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While some of the changes were deliberate and intended, others were emergent and unanticipated.

In contrast to the planned change perspective, thus, many of the changes realized by the CSD were not planned a priori, and neither were they discrete events. Rather, they revealed a pattern of contextualized innovations in practice enacted by all members of the CSD and proceeding over time with no predetermined endpoint. A comparison of CSD practices and structures in June 1991 and December 1994 (see Figure 2) reveals significant changes in work, norms, structure, coordination mechanisms, evaluation criteria, and technology use. These changes were not all

implemented with the initial deployment of the technology (Metamorphosis I), but emerged and evolved through moments of situated practice over time. These findings suggest -contrary to the punctuated equilibrium prediction that organizations do not experience transformations gradually -that local variations in practice can, over time, shade into a set of substantial organizational metamorphoses. (orlikowski, improvising org change) Organizational inertia and resistance to change -- often seen in organizations and predicted by a number of change theories -- were not apparent within the CSD. Members of the CSD appeared to be open to exploring alternative ways of working, of learning from and changing with the new technology. The CSD managers initiated and encouraged such experimentation and learning, thus providing a legitimating context for ongoing improvisation. Indeed, these ongoing changes continue within the CSD, and as the research study ended, there was no sense of a transformation completed. Metamorphosis continues, as one manager observed:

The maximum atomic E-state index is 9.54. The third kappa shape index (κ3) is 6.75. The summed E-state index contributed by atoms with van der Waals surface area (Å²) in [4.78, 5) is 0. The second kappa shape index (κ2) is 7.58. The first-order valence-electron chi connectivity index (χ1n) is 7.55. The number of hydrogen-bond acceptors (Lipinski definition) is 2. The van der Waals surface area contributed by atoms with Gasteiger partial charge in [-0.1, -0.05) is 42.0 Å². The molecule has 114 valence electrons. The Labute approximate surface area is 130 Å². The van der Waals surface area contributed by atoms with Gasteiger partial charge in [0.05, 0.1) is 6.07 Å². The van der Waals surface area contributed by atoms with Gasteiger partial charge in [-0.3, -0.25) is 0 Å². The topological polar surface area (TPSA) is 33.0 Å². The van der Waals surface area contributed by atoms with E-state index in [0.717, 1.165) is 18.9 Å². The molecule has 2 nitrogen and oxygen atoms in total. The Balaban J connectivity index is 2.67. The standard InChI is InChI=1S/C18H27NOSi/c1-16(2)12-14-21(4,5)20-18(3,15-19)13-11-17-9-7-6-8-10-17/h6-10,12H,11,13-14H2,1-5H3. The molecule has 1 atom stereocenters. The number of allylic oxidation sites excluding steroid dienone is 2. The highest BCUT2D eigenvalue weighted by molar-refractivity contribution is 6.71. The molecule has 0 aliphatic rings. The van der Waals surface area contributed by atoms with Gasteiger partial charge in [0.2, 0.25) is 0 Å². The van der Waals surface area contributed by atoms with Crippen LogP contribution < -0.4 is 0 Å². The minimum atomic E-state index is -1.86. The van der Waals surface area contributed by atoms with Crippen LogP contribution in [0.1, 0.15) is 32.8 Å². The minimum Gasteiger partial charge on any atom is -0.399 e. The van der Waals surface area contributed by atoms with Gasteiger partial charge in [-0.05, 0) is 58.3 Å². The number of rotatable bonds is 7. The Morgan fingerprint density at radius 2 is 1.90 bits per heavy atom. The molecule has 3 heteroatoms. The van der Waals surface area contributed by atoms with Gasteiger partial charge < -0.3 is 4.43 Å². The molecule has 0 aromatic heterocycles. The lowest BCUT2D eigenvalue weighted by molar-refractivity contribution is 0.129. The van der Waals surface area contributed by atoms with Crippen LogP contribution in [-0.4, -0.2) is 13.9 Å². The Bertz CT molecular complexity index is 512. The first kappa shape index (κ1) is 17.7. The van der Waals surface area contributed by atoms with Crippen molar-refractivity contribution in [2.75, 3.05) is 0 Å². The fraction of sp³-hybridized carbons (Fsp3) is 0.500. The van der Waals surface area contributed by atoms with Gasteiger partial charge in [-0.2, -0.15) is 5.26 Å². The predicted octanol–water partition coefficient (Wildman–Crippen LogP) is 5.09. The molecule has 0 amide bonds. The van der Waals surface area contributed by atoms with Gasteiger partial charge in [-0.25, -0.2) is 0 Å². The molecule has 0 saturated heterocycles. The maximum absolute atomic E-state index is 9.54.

We've had ITSS for two years. I'm surprised that the enthusiasm hasn't gone away. ... I think it's because it's been changed on a regular basis. And there's always some new feature, or we think about ... other things that we can do with it. Knowing that they're going to get implemented keeps you wanting to think about it, and keep going.